Guerrero is not the only good guy who has decided to make a living from the social platform after being rejected by society. In 2016, former felon Josh launched “Lockdown 23&1,” a channel where the ex-con tells stories of what he witnessed while serving over eight years in prison and provides tips on how to survive inside the jail walls. The YouTube personality is currently posting videos for 395,000 subscribers and has developed 44.4 million views since the channel’s first video.

Prison YouTube shows have grown popular among viewers who want to know how their loved one is doing while incarcerated, people who want to study prison life before beginning their own sentence and viewers who have always wondered how prisoners handle being locked up.

Shows similar to Guerrero’s and Josh’s have developed a sense of humanity amongst a large audience for the 2.2 million citizens currently serving time. The docu-series “Girls Incarcerated: Young and Locked Up” reveals the lives of young teenage girls as they serve time in a juvenile correctional facility.

Teenage inmates of a correctional facility in Indiana struggle with authority, academics, mental illness and sexuality as they attempt to cope with the fact that their youth is being wasted behind bars. The series provides teenage inmates with a platform to express how being locked up makes them feel as they reflect on the time they broke the law. Viewers of the show often witness young girls displacing their frustration and anger through violence. Currently on its second season, it is evident that several of the girls feel hopeless that their lives will turn around for the better, being that the majority of the facilities’ population is filled with female minors who lack positive role models.

“Jailbirds” is another docu-series that unveils inmates adapting to the living environment and culture of the Sacramento County Jail. Featuring the science behind prison, “Toilet Talk” and watching two prisoners get married, “Jailbirds” gives insight to how people adjust to life in the pen.

Exposing the inside of prison cells and knowing the emotional effect it has on former prisoners has allowed citizens to grow concern for victims of the justice system. Citizens are not only empathizing but are also beginning to notice that, in some cases, the justice system often fails to operate in a “just” manner.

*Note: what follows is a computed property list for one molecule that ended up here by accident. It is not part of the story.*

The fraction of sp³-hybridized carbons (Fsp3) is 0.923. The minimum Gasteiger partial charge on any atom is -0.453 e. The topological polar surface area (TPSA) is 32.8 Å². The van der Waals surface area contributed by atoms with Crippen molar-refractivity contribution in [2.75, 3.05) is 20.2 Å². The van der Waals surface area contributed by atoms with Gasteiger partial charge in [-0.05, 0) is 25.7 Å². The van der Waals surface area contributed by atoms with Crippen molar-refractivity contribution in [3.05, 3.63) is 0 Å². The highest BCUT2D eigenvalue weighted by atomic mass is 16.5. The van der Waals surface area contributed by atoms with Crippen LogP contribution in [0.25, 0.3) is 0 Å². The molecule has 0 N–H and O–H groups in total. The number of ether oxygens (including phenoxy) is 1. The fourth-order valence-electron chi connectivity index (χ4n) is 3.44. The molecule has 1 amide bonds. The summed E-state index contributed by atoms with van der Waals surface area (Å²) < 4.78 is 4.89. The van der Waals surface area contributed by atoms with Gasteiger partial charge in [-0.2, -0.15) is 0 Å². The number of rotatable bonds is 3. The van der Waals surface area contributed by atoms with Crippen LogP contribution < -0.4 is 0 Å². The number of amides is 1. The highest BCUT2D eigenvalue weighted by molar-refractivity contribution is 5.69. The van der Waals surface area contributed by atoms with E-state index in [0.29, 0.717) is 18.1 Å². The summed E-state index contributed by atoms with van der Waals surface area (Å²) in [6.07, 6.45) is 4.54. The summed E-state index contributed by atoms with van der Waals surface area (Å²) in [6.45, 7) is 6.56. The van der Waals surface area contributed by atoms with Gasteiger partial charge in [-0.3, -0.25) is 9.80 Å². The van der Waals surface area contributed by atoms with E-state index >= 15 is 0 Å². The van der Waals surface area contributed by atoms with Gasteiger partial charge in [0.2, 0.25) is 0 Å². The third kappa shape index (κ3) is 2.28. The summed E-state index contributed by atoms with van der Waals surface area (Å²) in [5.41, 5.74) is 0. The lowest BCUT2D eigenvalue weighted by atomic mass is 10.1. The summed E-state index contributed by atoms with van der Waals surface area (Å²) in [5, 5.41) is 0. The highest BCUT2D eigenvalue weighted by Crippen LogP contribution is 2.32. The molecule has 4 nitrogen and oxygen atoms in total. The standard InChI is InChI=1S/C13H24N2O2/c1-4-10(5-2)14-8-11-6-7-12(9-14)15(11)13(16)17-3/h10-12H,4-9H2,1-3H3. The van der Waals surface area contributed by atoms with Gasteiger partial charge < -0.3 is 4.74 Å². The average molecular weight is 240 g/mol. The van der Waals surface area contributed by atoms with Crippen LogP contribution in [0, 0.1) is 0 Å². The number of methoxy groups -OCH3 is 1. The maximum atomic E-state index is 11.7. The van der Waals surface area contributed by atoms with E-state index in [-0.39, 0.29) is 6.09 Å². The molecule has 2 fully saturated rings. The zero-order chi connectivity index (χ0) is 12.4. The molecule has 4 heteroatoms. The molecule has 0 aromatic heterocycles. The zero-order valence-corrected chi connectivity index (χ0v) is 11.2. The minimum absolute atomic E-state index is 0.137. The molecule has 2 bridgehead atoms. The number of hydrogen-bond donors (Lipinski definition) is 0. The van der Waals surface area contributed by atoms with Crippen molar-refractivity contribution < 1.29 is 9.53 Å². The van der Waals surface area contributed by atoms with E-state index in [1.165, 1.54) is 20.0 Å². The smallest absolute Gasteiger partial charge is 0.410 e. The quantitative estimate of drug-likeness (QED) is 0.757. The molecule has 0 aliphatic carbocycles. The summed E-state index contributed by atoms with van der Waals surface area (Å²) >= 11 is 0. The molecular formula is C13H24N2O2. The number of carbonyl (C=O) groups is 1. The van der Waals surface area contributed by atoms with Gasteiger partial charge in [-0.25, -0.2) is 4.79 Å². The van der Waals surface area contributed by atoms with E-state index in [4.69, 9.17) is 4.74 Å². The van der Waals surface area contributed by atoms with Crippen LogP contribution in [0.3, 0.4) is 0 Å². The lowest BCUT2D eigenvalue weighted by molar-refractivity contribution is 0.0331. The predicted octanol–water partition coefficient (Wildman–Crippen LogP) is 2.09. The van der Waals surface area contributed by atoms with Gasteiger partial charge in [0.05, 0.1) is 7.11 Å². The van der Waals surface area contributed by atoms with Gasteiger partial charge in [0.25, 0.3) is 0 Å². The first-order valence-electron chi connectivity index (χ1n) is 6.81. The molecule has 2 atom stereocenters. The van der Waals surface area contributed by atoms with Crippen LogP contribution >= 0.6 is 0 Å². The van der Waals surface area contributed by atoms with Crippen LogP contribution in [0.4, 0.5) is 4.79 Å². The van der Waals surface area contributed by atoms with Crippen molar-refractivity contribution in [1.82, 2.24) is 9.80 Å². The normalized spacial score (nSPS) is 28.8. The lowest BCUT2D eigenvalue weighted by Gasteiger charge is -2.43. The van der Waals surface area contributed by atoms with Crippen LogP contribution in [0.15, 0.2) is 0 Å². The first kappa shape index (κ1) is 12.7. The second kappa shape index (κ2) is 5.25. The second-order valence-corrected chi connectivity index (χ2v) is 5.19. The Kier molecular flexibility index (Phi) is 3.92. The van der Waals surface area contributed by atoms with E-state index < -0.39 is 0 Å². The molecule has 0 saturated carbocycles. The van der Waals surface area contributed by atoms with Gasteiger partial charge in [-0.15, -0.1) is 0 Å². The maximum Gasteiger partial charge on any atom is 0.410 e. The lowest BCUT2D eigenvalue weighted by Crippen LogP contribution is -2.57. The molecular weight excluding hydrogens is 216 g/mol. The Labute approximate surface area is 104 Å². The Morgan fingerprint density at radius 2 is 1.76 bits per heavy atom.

Revealing true prison stories and criminal cases is the first step to prison reform. Yes, several people who are currently serving time have committed a heinous act against the law. However, documenting, sharing and advocating for the lesser known victims of the criminal justice system teaches the population that many are not bad people. Reversing the stigma that all prisoners are deservingly serving jail time is a necessary step to prison reform. Once people understand this fact, the fight for prison reform will no longer be a pointless cry but merely an uphill battle.

Such battle weapons include ”The Fair Sentencing Act of 2010.” Since the law’s enactment, there has been a reduction in the disparity between the amount of crack cocaine and powder cocaine required to activate federal criminal penalties. The law also reduces the racial disparity between African Americans who are often arrested for crack cocaine offenses. In December 2018, the “First Step Act” was signed into law, which allowed more than 1,000 inmates to have their sentences reduced.

Such laws are effective in tackling mass incarceration but fails to review the cases that resulted in wrongful convictions and is only applicable to those in federal custody.

With more people knowing that police brutality, mental deterioration and recidivism are symptoms of an unjust criminal system, the fight for prison reform grows stronger. The use of docu-series, YouTube channels and social platforms sparks a conversation about the harsh effects the prison system can have on one’s livelihood. Now that the prison world is unhidden, prison reform may come sooner than we think.